Artigo em Inglês | MEDLINE | ID: mdl-19156264

RESUMO

The first application of high field NMR spectroscopy (800 MHz for (1)H observation) to human hepatic bile (as opposed to gall bladder bile) is reported. The bile sample used for detailed investigation was from a donor liver with mild fat infiltration, collected during organ retrieval prior to transplantation. In addition, to focus on the detection of bile acids in particular, a bile extract was analysed by 800 MHz (1)H NMR spectroscopy, HPLC-NMR/MS and UPLC-MS. In the whole bile sample, 40 compounds have been assigned with the aid of two-dimensional (1)H-(1)H TOCSY and (1)H-(13)C HSQC spectra. These include phosphatidylcholine, 14 amino acids, 10 organic acids, 4 carbohydrates and polyols (glucose, glucuronate, glycerol and myo-inositol), choline, phosphocholine, betaine, trimethylamine-N-oxide and other small molecules. An initial NMR-based assessment of the concentration range of some key metabolites has been made. Some observed chemical shifts differ from expected database values, probably due to a difference in bulk diamagnetic susceptibility. The NMR spectra of the whole extract gave identification of the major bile acids (cholic, deoxycholic and chenodeoxycholic), but the glycine and taurine conjugates of a given bile acid could not be distinguished. However, this was achieved by HPLC-NMR/MS, which enabled the separation and identification of ten conjugated bile acids with relative abundances varying from approximately 0.1% (taurolithocholic acid) to 34.0% (glycocholic acid), of which, only the five most abundant acids could be detected by NMR, including the isomers glycodeoxycholic acid and glycochenodeoxycholic acid, which are difficult to distinguish by conventional LC-MS analysis. In a separate experiment, the use of UPLC-MS allowed the detection and identification of 13 bile acids. This work has shown the complementary potential of NMR spectroscopy, MS and hyphenated NMR/MS for elucidating the complex metabolic profile of human hepatic bile. This will be useful baseline information in ongoing studies of liver excretory function and organ transplantation.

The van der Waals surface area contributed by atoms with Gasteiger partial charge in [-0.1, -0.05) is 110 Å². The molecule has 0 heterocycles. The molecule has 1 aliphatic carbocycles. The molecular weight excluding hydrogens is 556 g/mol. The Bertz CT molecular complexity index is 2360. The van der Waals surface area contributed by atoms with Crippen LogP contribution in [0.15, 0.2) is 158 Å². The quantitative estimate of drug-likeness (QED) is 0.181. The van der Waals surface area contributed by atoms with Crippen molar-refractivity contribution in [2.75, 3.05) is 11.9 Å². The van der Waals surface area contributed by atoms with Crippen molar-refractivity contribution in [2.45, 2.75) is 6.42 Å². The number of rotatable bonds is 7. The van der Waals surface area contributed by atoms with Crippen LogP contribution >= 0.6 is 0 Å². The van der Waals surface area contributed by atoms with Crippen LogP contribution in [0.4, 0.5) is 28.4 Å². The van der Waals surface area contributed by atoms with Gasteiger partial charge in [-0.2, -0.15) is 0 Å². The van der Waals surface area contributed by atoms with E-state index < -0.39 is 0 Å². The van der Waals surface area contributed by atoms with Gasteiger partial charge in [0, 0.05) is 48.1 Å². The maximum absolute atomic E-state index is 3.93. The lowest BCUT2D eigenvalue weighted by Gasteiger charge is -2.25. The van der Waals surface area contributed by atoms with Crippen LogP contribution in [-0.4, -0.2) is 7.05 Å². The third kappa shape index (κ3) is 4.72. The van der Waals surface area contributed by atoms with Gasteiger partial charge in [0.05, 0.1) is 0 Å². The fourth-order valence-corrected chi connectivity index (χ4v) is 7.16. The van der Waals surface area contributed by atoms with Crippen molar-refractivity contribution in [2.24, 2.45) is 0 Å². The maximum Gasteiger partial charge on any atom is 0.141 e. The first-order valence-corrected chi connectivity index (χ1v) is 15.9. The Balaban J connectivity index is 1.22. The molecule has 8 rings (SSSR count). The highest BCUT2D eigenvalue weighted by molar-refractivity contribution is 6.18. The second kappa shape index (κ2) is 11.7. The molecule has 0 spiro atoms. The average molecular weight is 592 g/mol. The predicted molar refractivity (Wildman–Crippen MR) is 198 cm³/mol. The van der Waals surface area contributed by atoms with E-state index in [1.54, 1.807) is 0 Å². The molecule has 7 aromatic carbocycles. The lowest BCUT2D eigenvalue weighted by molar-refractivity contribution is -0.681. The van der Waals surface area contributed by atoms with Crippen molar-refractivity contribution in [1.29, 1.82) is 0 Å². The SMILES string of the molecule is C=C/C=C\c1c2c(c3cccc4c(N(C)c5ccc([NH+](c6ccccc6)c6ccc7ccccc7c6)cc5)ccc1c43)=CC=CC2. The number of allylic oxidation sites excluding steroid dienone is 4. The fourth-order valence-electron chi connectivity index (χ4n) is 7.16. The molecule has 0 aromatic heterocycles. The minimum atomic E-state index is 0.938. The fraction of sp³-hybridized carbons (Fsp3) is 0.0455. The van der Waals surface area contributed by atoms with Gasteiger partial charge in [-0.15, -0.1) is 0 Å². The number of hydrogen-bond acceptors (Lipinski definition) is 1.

Assuntos
Ácidos e Sais Biliares/química , Bile/metabolismo , Cromatografia Líquida de Alta Pressão/métodos , Fígado/metabolismo , Espectroscopia de Ressonância Magnética/métodos , Espectrometria de Massas/métodos , Cromatografia Líquida/métodos , Fígado Gorduroso/metabolismo , Humanos , Metaboloma , Modelos Químicos , Reprodutibilidade dos Testes